by Gautam Pemmaraju
The hot summer months of April and May allow for some indolence. Slack jawed, enervated street dogs, seem somehow to be the most suffering. If their parched tongues say it all, their blinking eyes, bereft of the sharp darting aggression of cooler nights, seem to offer urgent supplication. In part alleviation, they sleep through whole afternoons in the reasonable comfort of a shady spot, on occassion lifting up their heat-stricken heads to cast a listless, impecunious glance at the fools who walk the hot streets.
Offering vivid descriptions of city life, the hustle-bustle, street hawkers and dwellers, SM Edwardes, in By-Ways Of Bombay (1912), writes,
During the hot months of the year the closeness of the rooms and the attacks of mosquitoes force many a respectable householder to shoulder his bedding and join the great army of street-sleepers, who crowd the footpaths and open spaces like shrouded corpses. All sorts and conditions of men thus take their night's rest beneath the moon,–Rangaris, Kasais, bakers, beggars, wanderers, and artisans,–the householder taking up a small position on the flags near his house, the younger and unmarried men wandering further afield to the nearest open space, but all lying with their head towards the north for fear of the anger of the Kutb or Pole star.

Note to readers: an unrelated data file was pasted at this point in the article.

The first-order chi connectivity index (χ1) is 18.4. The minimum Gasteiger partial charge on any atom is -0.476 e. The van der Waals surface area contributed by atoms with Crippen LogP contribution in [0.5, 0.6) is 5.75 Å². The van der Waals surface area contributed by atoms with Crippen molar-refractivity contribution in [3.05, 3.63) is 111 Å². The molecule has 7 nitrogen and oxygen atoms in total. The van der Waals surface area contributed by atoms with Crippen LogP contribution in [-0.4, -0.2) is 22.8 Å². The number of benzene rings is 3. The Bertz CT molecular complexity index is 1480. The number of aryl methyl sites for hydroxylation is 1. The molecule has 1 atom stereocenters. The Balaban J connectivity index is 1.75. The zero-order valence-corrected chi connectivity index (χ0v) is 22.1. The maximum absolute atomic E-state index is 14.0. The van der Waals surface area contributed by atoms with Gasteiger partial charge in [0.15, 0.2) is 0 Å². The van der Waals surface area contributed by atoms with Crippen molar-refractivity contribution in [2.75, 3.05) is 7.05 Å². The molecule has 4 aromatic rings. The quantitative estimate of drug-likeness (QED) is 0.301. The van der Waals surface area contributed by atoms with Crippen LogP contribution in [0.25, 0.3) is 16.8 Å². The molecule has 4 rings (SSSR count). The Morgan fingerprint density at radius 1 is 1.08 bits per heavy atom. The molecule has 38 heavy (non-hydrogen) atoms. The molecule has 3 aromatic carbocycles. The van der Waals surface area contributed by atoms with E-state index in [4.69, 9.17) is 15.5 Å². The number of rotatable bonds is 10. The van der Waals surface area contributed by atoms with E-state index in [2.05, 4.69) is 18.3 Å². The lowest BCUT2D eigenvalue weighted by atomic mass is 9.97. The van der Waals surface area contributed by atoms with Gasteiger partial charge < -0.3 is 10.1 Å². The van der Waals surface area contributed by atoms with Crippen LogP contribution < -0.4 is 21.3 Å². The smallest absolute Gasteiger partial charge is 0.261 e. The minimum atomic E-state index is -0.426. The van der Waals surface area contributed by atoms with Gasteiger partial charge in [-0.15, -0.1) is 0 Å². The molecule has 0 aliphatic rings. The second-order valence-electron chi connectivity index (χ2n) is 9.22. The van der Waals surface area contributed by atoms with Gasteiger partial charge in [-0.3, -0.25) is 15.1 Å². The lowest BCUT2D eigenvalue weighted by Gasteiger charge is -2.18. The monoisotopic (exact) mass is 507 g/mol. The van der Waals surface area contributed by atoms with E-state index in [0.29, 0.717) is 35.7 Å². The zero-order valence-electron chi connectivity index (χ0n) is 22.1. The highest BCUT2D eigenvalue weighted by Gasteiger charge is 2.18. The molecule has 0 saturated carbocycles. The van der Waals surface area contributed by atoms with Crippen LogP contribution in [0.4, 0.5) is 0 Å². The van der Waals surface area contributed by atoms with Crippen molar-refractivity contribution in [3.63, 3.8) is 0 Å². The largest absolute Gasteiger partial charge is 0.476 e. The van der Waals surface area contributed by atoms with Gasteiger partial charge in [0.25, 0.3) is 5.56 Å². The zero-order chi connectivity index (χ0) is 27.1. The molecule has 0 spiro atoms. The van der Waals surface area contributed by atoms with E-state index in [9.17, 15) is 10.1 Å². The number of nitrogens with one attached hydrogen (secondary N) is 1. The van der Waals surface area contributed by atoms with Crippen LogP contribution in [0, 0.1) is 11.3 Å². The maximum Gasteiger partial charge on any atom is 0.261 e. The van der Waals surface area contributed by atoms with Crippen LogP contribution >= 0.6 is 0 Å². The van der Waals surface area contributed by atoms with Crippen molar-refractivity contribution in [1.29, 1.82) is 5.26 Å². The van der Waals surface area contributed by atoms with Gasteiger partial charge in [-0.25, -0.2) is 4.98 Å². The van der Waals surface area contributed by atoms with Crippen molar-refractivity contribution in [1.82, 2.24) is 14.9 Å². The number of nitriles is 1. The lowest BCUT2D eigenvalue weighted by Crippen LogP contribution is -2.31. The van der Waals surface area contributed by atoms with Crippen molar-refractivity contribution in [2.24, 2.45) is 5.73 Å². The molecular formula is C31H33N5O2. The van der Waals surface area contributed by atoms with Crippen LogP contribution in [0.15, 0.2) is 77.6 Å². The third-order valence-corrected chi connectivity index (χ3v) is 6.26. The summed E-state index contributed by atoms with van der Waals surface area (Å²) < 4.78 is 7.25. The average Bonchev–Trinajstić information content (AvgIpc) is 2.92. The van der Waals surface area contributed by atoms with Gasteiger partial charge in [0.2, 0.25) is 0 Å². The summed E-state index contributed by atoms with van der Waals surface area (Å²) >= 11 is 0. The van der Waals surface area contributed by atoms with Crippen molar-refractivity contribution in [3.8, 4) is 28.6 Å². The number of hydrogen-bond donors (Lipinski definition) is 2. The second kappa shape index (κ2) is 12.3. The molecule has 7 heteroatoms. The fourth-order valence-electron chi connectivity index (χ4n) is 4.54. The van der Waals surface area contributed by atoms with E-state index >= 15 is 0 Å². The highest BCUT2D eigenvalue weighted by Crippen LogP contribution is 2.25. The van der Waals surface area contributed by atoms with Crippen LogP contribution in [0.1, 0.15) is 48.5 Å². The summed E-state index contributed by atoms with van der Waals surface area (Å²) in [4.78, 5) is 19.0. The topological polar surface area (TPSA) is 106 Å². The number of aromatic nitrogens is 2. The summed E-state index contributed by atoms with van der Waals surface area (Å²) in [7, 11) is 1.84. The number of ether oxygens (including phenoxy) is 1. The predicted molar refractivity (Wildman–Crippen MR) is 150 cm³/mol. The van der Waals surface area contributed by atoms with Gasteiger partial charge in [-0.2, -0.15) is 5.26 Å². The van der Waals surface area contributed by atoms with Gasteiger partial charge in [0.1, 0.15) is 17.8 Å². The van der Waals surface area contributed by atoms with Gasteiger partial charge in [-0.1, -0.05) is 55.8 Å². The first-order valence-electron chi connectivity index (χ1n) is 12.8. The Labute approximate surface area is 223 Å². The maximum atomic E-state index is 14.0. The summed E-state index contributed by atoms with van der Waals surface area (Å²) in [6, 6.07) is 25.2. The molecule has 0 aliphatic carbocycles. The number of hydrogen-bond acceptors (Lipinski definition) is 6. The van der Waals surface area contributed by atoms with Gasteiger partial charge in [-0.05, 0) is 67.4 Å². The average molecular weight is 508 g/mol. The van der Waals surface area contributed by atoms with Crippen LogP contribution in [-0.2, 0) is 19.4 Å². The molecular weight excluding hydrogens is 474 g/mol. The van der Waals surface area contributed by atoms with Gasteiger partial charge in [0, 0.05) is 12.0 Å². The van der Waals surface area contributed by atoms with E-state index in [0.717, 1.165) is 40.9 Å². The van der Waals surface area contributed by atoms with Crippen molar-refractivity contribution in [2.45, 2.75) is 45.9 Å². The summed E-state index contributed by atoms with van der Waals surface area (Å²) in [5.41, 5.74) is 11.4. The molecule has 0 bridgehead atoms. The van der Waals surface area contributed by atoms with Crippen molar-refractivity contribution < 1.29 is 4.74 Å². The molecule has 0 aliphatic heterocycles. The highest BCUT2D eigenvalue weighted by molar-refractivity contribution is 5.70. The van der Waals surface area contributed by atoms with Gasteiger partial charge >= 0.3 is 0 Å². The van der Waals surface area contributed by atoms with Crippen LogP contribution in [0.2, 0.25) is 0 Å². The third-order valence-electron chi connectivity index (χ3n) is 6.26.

In Sleepy Sketches (1877), the diarist, troubled by the ‘endless accounts’ of Englishmen of privilege and high office, which he finds to ill represent the reality of Bombay life (and life in Bombay), sets out to correct some. Asserting quite vigorously at the outset that the native has ‘no prejudice either in favour of truth or falsehood’ and that they cannot but help mixing the two, he finds issue with “hot glare of the sun and constant heat”, which to his mind “destroy the mystery of life and lead one to look on death as the end of all things” [sic]. The climate threatens the European, the writer adds, and it is so enervating for the professional man, that upon return home at the end of a hardworking day “we have little desire for recreation, and so no recreation is to be found”. The month of May, he writes on,
…brings thirty-one days of close, oppressive heat, and thirty-one nights of close, oppressive heat…when all possibility of sound sleep is gone, and we wake every hour and minute wet with perspiration; when even the crows have lost every power but that of cawing, – a power, confound them! that they never lose, – and stand desolate, with their hot wings held comically apart from their hot bodies…but still in Bombay we go to bed with the thermometer at 89°.